Oddly enough there aren't any Brian.
Difficult to believe is it not?
Anyway, an interesting clip and it's difficult to believe how in such
a safety oriented industry a software fix like that should get
You would also expect multiple fail scenarios to be tested for on
transducers, possibly the weakest link in any control system.
On 20/04/2019 08:39, Archibald Tarquin Blenkinsopp wrote:
As they fitted much larger engines the CofG moved non optimally forward.
The SW fix was meant to compensate. The new design is flawed. I'm
guessing it will have lower efficiency as well being way out of balance.
The A320 was built from the ground up so will always be the superior plane.
Moving the CofG forward would cause the nose to dip rather than to rise
leading to a stall. However if the centre of forward thrust is below the
centre of drag then use of more powerful engines on full power would
cause the nose to rise more than before. I think it was that that MCAS
was intended to stop.
Well, yes and no.
A forward C of G requires up trim to compensate which means power on
nose up is the order of the day. However I dont think this was the
issue. Thg issue was that the engines were angled up for ground clearance
However if the centre of forward thrust is below the
And the angled thrust line
"When a true genius appears in the world, you may know him by this sign,
that the dunces are all in confederacy against him."
No it wasn’t. The A320 neo is identical in concept, the original A320
with new bigger engines. The difference is that it has longer legs so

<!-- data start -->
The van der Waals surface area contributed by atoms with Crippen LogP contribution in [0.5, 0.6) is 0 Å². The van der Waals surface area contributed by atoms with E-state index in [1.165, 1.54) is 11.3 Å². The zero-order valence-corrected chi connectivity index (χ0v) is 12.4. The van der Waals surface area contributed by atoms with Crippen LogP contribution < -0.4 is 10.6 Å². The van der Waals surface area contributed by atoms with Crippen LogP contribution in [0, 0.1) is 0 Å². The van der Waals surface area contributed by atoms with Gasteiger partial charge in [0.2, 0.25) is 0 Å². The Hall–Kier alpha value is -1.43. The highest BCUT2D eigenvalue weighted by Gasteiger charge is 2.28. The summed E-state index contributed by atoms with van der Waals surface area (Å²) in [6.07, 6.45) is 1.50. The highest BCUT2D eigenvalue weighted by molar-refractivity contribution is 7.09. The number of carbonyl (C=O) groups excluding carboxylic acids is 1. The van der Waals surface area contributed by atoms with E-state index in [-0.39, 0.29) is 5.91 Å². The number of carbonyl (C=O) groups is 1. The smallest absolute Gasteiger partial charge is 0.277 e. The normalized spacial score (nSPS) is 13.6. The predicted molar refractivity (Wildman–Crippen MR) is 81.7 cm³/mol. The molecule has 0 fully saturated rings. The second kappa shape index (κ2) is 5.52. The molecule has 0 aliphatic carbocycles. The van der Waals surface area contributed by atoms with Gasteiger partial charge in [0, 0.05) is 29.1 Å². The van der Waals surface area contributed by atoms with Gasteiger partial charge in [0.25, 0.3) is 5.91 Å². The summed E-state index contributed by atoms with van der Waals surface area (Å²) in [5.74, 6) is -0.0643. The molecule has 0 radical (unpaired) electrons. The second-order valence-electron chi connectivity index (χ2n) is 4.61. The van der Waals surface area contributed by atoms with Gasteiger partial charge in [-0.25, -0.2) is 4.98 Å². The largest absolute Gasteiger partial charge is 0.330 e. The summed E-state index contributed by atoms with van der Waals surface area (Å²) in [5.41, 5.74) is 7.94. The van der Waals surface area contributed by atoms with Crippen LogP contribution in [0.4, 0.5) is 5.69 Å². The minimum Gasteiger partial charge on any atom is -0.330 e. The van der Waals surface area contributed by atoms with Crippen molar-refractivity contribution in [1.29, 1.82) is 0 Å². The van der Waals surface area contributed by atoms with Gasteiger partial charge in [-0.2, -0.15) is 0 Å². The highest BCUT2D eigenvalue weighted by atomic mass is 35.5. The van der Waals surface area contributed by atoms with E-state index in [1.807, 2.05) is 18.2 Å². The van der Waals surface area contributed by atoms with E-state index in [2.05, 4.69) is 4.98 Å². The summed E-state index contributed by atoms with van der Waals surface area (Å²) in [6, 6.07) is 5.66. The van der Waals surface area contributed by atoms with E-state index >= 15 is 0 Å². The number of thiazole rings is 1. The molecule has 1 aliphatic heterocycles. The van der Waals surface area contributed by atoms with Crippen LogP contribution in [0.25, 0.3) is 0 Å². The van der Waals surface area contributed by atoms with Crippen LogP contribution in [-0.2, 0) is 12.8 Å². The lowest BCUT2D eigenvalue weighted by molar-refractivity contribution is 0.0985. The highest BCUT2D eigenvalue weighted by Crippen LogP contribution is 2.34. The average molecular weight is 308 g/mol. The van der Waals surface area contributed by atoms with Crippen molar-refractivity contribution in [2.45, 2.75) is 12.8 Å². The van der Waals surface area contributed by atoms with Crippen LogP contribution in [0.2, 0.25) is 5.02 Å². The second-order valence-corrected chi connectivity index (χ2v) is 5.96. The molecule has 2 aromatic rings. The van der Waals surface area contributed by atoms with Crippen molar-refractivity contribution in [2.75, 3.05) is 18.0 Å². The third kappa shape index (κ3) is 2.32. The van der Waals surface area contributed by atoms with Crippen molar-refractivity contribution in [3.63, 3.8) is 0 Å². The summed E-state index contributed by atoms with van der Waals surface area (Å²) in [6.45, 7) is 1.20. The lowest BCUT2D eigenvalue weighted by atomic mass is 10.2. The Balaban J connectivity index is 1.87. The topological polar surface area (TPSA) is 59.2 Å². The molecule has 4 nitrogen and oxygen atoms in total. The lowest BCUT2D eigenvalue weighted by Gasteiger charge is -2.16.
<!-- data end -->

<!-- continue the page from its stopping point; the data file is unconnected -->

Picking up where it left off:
it fits in the same position on the wing without scraping on the ground.
Well I have now viewed it and it says nothing not already reported widely
does it. I guess as we hear all too often it takes people to be killed for
'lessons to be learned' Until the next time of course.
Many many years ago there was a cartoon in Computer Shopper of a plane
hurting toward the ground the pilot and co pilot having ejected with the
caption saying. I told you those curly brackets were important.
This newsgroup posting comes to you directly from...
Actually I was poking fun at Harries eternal tendency to put no explanitory
text whatsoever on his links.
I still don't know what is on the end of the link since I do not click them
without some knowledge that for a start it has sound and is safe.
This newsgroup posting comes to you directly from...
I wasted 5 minutes of my time watching this video, which said absolutely nothing that hasn't been in the newspapers in recent weeks. It totally failed to raise important issues such as:
* The FAA has pretty much abandoned inspecting planes itself, relying on self-certification by the manufacturers. That's working out well isn't it?
* It seems amazing that a single sensor failure could be allowed to cause a plane crash and that not a single engineer at Boeing thought about this. Someone working there *must* have noticed but, presumably, the company squashed their concerns.
* The Boeing response is, apparently, to wire both sensors (there have always been two) to both flight-control computers, so that if they disagree a warning light comes on (plus some other minor software changes to make it slightly easier to disengage the MCAS). This seems wholly inadequate to me. Surely such sensors should be at least triplicated so that if one sensor disagrees with the majority then the computers will be able to work out which ones are accurate?
* These failures have some similarities to the crash of AF447 in the Atlantic off Brazil a few years ago, except in this case it was the pitot tubes which failed. Here there were two of them, but both of them iced up and therefore failed around the same time, so even a duplicated sensor system was no help. There are other ways of estimating airspeed without pitot tubes but the manufacturers didn't bother to program them in - their solution to the problem was for the autopilot to refuse to work, on the assumption that all pilots are competent to take over in emergency. The relevance of this to self-driving cars must also be obvious to most people, since they are, apparently, also being programmed to simply give up and hand over to a human when they encounter a situation that they can't handle, even if that human has just been woken up from deep sleep.